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Chart: 100 Million People Pushed into Poverty by Health Costs in 2010

Tariq Khokhar's picture
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Universal health coverage (UHC) means that all people can obtain the health services they need without suffering financial hardship. A new report produced by the World Bank and the World Health Organization, finds that health expenditures are pushing about 100 million people per year into “extreme poverty,” those who live on $1.90 or less a day; and about 180 million per year into poverty using a $3.10 per day threshold.

You can access the report, data, interactive visualizations, and background papers at: http://data.worldbank.org/universal-health-coverage/

Comments

Submitted by Fred A Mwakatobe on

Some of the data are not collected properly especially in the third world countries as most of the families produce food crops and are involved in poutly project in small quantities.My advice is,leaders in the villages are supposed to be trained more in data collection since they can be aware with even a small change of economy likewise an increase in population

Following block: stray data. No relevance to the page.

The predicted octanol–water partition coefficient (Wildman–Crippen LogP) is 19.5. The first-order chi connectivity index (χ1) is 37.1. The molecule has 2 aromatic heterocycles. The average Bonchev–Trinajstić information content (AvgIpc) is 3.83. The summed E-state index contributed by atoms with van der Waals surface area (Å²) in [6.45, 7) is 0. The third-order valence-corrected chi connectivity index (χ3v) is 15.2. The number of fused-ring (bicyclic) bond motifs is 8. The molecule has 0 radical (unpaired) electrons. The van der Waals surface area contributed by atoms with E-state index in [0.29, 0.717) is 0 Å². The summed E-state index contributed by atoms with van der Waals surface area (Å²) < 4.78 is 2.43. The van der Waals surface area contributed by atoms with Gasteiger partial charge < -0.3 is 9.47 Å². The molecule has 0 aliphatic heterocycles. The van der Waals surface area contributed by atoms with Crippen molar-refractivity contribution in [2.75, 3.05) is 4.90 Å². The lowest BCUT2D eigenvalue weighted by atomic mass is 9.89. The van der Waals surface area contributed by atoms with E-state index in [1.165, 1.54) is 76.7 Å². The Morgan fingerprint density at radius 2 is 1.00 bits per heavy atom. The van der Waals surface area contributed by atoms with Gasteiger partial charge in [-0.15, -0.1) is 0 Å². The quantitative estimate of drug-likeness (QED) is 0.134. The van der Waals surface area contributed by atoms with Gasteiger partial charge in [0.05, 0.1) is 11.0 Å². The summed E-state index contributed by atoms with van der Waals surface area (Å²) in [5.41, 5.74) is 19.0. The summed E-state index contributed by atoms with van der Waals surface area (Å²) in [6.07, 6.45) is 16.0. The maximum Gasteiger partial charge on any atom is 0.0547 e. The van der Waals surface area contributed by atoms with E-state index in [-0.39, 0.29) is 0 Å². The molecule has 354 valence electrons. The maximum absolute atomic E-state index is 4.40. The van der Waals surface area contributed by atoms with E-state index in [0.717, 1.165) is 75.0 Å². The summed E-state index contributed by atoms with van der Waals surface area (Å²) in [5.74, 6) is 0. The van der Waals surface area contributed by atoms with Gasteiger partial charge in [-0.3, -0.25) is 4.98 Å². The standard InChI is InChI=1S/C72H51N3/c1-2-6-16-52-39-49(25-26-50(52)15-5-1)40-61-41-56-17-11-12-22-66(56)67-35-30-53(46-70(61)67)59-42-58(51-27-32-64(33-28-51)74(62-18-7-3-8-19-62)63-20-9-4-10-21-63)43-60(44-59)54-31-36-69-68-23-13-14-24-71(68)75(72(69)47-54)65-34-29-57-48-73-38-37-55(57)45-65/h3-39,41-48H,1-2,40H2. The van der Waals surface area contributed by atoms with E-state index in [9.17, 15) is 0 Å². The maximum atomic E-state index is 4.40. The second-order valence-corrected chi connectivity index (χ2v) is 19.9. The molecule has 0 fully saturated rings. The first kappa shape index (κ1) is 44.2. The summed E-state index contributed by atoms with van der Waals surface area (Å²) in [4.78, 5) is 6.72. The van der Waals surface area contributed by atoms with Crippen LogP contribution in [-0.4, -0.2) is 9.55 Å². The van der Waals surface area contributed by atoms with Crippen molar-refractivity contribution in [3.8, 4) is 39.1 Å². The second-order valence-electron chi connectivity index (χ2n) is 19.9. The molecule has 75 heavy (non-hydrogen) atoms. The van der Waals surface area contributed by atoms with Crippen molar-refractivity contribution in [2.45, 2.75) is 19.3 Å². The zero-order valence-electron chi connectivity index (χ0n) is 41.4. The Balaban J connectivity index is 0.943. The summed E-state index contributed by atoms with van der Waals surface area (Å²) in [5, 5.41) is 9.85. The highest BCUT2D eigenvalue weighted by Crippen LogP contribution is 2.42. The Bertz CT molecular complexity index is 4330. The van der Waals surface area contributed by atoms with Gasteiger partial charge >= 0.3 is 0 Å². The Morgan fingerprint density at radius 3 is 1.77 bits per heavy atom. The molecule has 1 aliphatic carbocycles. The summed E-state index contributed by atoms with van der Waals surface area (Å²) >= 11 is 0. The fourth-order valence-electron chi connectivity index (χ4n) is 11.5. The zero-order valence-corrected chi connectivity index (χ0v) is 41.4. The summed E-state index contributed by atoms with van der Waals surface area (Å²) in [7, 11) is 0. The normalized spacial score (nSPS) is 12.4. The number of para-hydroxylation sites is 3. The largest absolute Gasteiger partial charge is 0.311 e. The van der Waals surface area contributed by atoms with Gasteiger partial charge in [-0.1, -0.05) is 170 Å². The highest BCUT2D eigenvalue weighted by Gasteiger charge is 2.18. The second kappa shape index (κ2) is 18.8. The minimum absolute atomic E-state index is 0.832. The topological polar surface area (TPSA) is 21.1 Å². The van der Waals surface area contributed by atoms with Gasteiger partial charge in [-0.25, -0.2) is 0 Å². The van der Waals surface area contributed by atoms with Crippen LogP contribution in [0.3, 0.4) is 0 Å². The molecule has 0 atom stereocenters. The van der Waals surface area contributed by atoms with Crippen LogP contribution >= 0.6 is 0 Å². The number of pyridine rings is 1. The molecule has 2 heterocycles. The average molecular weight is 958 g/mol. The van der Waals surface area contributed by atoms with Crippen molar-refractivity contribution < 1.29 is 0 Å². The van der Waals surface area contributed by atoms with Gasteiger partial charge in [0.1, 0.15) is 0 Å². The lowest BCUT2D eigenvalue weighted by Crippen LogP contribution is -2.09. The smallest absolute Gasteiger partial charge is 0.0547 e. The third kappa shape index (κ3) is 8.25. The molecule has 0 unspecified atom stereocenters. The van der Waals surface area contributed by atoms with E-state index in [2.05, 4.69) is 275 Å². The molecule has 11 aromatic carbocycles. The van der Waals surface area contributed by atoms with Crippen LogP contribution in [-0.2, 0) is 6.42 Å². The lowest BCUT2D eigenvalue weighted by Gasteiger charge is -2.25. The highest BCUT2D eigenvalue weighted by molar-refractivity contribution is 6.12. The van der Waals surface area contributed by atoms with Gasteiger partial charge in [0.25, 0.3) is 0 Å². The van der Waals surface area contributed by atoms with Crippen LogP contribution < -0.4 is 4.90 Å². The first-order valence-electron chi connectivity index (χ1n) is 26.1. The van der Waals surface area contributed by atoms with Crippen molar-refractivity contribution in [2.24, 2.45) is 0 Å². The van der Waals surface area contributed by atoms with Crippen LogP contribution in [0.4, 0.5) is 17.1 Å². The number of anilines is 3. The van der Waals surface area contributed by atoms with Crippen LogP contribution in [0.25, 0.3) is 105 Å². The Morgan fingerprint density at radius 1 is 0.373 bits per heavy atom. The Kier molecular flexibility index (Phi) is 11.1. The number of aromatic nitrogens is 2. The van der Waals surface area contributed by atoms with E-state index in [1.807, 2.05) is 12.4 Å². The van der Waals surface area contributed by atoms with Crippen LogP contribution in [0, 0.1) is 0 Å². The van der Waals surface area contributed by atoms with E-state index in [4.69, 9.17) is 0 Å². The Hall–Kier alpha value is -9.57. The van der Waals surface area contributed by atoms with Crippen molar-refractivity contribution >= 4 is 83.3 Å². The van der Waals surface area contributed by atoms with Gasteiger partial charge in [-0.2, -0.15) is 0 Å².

Submitted by the truth on

stupid skank trash stop!!!!!! do whatever you have to do.. you will never have a chance

Submitted by Edward Cuffy on

Health care is usually higher individually for middle age to older people in Africa in terms of lost labor input. The absence of required labor and skills rubs the economy of enormous factor input absence that translate to higher contributing cost in the form of health bills. Other fundamental disregard for traditional health pratices add to the cost borne because of lack of knowledge about traditional health practices especially in urban setting. Take diabetes which has had a toll on the lives of many (including reducing brain functions and contributing to insanity) and have rag havoc in many homes where the death of a bread winner reduces an entire family to barely nothing on the brink of extreme poverty. In the last few years, the discovery of "green tea" or moringa as treatment for malaria, typhoid, diabetes and many more diseases contributed to reduced hospital trips which has meant more money in the hands of those who otherwise would have spent significant amounts for clinical treatment. Some skills which were limited to health practitioners are adaptable by community dwellers with reference to midwifery thus changing the spending spiral for child delivery. But more important are traditional practices that have made people vulnerable to certain diseases eg. Ebola. With improved knowledge about health trends and susceptibilities surrounding what-if situation analysis about health conditions and probabilities, future projections about health trends could be encouraging than they are today

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